That’s equivalent to approximately $60.95/year in 2020 and $66.83/year in 2021, based on a home assessed at $371,000 in 2016.
The proposed tax increase would help fill a gap between the city’s revenue and what is needed to maintain the current services and projects. According to the budget document, called the “2020-2021 Preliminary Detailed Operating Capital Budget,” the city’s expenditures are $19.78 million less than what is needed.
“We have increasing expenditures from growth and inflation pressures,” Hack said.
“Our operating revenues are not always keeping up with the growth and expenditures,” he added.
A municipal property tax increase of nearly 8 per cent (3.94 per cent and 4.17 per cent, respectively) is needed to raising all of the required funds and was originally proposed by city administration.
City council rejected those amounts in June and directed administration to limit the increase.
The proposed budget, made public on Wednesday, does that through several measures, like delaying the implementation of the Bus Rapid Transit System by one year and allocating $10 million from the federal gas tax towards the future curbside organics collection program.
The budget shows the city’s largest expenditure, almost 60 per cent in both years, is allocated towards staff pay. That includes scheduled pay increases, including those delineated in collective bargaining agreements, and hiring 98 new full-time employees that the city says is needed over the next two years.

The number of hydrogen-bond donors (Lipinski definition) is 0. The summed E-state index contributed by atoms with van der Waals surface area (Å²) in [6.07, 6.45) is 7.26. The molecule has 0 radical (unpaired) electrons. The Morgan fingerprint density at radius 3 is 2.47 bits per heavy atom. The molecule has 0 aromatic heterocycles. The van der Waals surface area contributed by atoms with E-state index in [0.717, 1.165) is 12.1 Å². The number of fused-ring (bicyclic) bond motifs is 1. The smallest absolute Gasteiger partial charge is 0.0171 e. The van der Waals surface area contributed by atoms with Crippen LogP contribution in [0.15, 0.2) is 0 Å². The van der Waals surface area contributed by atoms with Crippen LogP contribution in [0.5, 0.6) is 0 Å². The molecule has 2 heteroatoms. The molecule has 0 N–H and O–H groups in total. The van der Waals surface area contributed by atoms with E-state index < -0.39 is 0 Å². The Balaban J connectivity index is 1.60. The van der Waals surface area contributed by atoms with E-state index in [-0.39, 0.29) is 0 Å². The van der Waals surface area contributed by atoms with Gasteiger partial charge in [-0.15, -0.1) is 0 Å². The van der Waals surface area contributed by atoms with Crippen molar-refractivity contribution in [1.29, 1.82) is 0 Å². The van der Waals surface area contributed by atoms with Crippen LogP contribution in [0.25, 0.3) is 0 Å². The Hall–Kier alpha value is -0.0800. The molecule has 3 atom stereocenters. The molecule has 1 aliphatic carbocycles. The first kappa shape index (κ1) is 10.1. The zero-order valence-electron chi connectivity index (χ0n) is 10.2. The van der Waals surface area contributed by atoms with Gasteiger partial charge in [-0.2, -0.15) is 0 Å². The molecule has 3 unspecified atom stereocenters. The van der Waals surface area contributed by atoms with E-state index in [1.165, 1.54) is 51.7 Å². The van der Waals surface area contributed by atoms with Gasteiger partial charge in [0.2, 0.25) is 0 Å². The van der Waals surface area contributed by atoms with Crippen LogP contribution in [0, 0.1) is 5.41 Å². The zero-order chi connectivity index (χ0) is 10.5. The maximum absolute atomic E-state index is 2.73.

Seven of those new staff will be members of the Saskatoon Police Services, three of whom will be constables.
“As the city continues to grow, as we add more park spaces and as we add more roadways, we need more staff in order to maintain those,” Hack said.
“Without adding those employees we’d be stretching current staff thinner, possibly impacting services.”
The document shows that approximately 23 cents of every dollar from the increased municipal tax goes towards the police, with 18 cents going towards transportation and 12 cents going towards fire services. The remainder will go towards nine other departments.
City council is scheduled to discuss the budget at the end of November. At that time it can direct the administration to make further changes.
If the council votes to pass the budget, only the 2020 numbers would be approved — the 2021 projections would be agreed to in principle. Hack noted that council could direct administration to try to reduce costs even further.
“We’ll see how that unfolds at deliberations,” he said.
City elections are scheduled for fall 2020. A new city council could also alter the 2021 budget.
This is the first time the city has created a budget for two years at the same time.